The one thing Donny’s father said about God opened up a spiritual pathway for an acquaintance of mine, now nearly 80 years old . . . .

I became aware of God first when I was five years old. I was sick with pneumonia. The doctor said to my father, “I hope you have other children at home because I don’t think Donny is going to survive.” My father came into the hospital room where I was in an oxygen tent. He said, “Son, you are very ill. I want to tell you about God. God is the one who made everything. You can’t see him but he can see you. He hears what you ask of him. That is called prayer. Pray and ask God to make you well.”

There I was breathing the enriched oxygen and hearing my father tell me about this great, wonderful one. I did pray. I said, “God, make me well.” And he did.

Donny dares ask God a hard question

When I was 9, friends of my family would ask me how old I was and, “What are you going to be when you grow up?” When I told them I didn’t know, they would say, “You are 9 years old. You’ve got to decide.” One Sunday afternoon, some guests came to visit and again asked me what I wanted to be when I grew up. I thought to myself, “I’m tired of this! I don’t know, and I want to be able to tell them.” After the people left, my mother said, “Climb the wooden hill.” (That’s Canadian for ‘go upstairs to bed’.)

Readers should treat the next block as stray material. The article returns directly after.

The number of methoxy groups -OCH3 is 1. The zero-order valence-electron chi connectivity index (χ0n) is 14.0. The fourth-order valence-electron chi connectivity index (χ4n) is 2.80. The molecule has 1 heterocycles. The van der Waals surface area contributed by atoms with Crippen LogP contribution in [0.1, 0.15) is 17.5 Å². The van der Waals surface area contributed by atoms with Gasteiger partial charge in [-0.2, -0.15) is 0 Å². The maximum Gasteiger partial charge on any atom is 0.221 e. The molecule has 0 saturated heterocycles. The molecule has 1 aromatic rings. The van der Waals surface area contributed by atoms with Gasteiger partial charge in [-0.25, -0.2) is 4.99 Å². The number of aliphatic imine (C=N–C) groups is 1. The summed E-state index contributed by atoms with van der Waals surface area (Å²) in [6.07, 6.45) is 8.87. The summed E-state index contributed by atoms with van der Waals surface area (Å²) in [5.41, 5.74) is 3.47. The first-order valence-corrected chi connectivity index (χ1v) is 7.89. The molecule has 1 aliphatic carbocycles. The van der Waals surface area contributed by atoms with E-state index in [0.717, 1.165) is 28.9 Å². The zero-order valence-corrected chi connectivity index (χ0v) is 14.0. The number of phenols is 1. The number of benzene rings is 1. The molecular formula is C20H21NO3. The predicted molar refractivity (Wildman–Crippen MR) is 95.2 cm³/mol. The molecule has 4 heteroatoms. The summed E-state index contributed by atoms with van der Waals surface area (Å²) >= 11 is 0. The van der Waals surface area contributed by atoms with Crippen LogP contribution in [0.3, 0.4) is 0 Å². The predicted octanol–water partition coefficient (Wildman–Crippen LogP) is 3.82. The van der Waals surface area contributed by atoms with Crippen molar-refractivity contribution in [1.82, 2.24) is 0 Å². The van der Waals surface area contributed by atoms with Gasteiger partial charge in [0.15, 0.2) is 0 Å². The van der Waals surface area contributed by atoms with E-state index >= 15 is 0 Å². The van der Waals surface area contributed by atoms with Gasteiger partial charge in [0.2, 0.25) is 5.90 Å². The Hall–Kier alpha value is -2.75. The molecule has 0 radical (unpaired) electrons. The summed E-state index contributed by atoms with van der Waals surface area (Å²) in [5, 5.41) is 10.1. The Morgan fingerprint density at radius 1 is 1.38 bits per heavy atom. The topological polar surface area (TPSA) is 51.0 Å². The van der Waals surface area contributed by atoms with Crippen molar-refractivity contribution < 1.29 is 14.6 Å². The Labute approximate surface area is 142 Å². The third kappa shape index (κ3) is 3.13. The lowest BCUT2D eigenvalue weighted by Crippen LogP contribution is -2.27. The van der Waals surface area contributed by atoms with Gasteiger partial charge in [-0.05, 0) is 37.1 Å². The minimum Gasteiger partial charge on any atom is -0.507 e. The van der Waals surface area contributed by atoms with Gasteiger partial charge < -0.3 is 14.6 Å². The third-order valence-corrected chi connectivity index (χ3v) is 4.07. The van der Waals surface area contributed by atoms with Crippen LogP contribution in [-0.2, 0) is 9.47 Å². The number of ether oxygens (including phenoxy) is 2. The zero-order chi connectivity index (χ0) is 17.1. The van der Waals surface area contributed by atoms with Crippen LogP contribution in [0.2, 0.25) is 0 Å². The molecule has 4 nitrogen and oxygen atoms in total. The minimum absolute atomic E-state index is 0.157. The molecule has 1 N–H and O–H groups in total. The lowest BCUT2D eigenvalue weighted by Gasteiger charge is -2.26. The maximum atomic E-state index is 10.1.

Before I got into bed I sat on the edge of the bed, and thought, “I asked God to make me well when I was 5 and I was sick. I have no idea what I want to be. Why don’t I ask God?” So I prayed. This was only the second time I remember praying, other than “Now I lay me down to sleep.”  I said, “God, remember me? My name is Donny. When I was sick you made me well. Now will you help me know what I should be when I grow up?” Although I didn’t get an answer right then, I remember feeling peace and I had a sense that God heard me.

When Don was 17, he heard a man describing his particular job, and something excited him. Don said that he knew he “was listening to God’s answer to my question, What should I be when I grow up?” Don had a long and satisfying career.

From Don’s perspective, one conversation saved his life. That may be hard for many adults to believe, but in child-centered spirituality, we step back from our own views and give children the right to theirs.